It is patchily distributed and rare in tributaries of the Darling River in northern NSW, where it occurs as a number of small, isolated populations in catchments of the Macquarie (Wuuluman and Buckinbah creeks), Gwydir (Halls and Keera creeks), Macintryre (parts of the Dumaresq, Severn and Deepwater rivers, Tenterfield Creek). It is patchy, but sometimes locally common in a few upper tributaries of the Condamine River around Toowoomba and Warwick, although many of these sites are quite degraded due to extreme riparian vegetation removal. Records in the mid 1990s from the Cardross Lakes near Mildura were the first from Vic in more than 50 years, but intensive follow-up surveys of this lake system failed to relocate the species. 31 individuals were caught In the Sustainable Rivers Audit from 2004–2013 from 3 river valleys (Border Rivers, Condamine, Gwydir) with 25 coming from the Border Rivers montane, slopes and uplands zones.  Only 7 have been recorded in the MDB Fish Survey (2014/15–2021/22), all from the Border Rivers.  

The species has been recently reintroduced into sites in the Castlereagh, Macquarie, Lachlan and Murrumbidgee catchments in NSW, but while survival of stocked fish has been determined in some sites, no recruitment has been detected. It has also been released near Bendigo, Kerang, Mildura and Deniliquin with breeding detected at several sites. Rescues from the wild into captivity were conducted in response to the severe 2017–19 drought in NSW and also the 2019–20 bushfires. Some populations had habitat severely impacted by post-fire sedimentation.

Potential Threats

The precise reasons for the decline of this species are unknown, but interactions with alien species (particularly Eastern gambusia and Redfin perch), habitat degradation, particularly the loss of aquatic plants, and fluctuations in water levels with river regulation, are thought to be significant. Individual populations in the MDB have low genetic diversity as a result of their highly fragmented distribution, plus their low dispersal ability. This makes populations susceptible to random or chance catastrophes (drought, floods, pollutants, habitat loss, introductions of alien species) that may cause local extinctions.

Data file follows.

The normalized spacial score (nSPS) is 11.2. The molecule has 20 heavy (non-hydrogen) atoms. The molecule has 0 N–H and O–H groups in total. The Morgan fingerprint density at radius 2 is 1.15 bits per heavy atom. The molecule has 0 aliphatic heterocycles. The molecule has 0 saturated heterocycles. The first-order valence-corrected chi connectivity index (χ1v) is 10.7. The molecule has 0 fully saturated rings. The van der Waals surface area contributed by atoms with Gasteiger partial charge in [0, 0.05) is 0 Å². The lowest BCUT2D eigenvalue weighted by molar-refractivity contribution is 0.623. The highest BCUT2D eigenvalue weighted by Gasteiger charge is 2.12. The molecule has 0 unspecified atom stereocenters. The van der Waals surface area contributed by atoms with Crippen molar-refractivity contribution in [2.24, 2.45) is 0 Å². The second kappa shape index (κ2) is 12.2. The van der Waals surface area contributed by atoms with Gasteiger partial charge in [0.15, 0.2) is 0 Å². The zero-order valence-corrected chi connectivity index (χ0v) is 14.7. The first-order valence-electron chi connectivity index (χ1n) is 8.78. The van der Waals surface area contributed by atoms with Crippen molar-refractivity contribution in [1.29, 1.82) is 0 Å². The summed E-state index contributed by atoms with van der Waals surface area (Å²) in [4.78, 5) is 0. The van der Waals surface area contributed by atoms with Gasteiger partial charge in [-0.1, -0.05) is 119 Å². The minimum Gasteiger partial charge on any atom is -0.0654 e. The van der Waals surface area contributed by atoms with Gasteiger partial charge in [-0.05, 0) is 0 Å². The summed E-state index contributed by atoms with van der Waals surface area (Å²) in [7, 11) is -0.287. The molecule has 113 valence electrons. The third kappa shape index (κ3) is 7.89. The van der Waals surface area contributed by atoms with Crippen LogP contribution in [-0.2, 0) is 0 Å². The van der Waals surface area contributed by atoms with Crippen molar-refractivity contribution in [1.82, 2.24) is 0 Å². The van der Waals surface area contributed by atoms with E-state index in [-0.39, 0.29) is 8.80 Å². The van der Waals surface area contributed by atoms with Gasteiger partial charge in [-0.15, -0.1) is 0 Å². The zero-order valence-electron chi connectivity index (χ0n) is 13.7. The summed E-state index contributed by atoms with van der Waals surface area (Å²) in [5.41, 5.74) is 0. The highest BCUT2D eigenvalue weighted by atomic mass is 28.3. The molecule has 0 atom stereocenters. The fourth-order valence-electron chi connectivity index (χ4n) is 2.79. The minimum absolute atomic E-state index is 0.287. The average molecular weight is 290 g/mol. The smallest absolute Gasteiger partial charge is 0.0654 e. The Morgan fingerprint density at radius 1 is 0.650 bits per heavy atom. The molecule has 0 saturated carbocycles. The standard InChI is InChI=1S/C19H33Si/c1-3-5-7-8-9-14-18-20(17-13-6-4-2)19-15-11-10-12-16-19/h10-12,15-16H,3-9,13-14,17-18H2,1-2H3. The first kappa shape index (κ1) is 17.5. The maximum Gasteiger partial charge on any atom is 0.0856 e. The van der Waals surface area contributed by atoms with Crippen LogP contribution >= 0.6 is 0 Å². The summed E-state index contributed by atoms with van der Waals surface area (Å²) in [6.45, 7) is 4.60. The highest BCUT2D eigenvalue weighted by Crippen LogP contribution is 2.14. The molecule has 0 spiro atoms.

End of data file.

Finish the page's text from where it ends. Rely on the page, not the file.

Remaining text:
General References

Bice et al. 2019c; Boxall et al. 2002; Cadwallader & Backhouse 1983; Faulks et al. 2008; Hammer et al. 2012, 2013, 2015; Larson & Hoese 1996a; Llewellyn 2006; Merrick & Schmida 1984; Miles 2013; Moffat & Voller 2002; NSW FSC 2008a; Raadik & Harrington 1996. Sasaki et al. 2016; Shipham et al. 2013; Stoessel et al. 2022; Whiterod et al. 2019; Zukowski et al. 2021.

This species account is an extract from Fishes of the Murray-Darling Basin (second edition) and should be cited as "Lintermans, M. 2023, Fishes of the Murray–Darling Basin, Australian River Restoration Centre, Canberra."

Other Fish in this family

Front book cover of Fishes of the Murray–Darling Basin

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The second edition of Fishes of the Murray-Darling Basin by Mark Lintermans is available now! This edition has been fully revised, incorporating new ecological knowledge on each species and additional species accounts.

Fishes of the Murray-Darling Basin remains the only book of its kind, devoted exclusively to the fishes of Australia’s largest river system, containing rigorous information on the identification, habitats, biology and distribution of the freshwater fish of the Murray-Darling Basin, as well as background information on the threats to fish and aquatic ecosystems. It is an invaluable resource for naturalists, students, fishers, scientists and anyone else interested in the life within our rivers.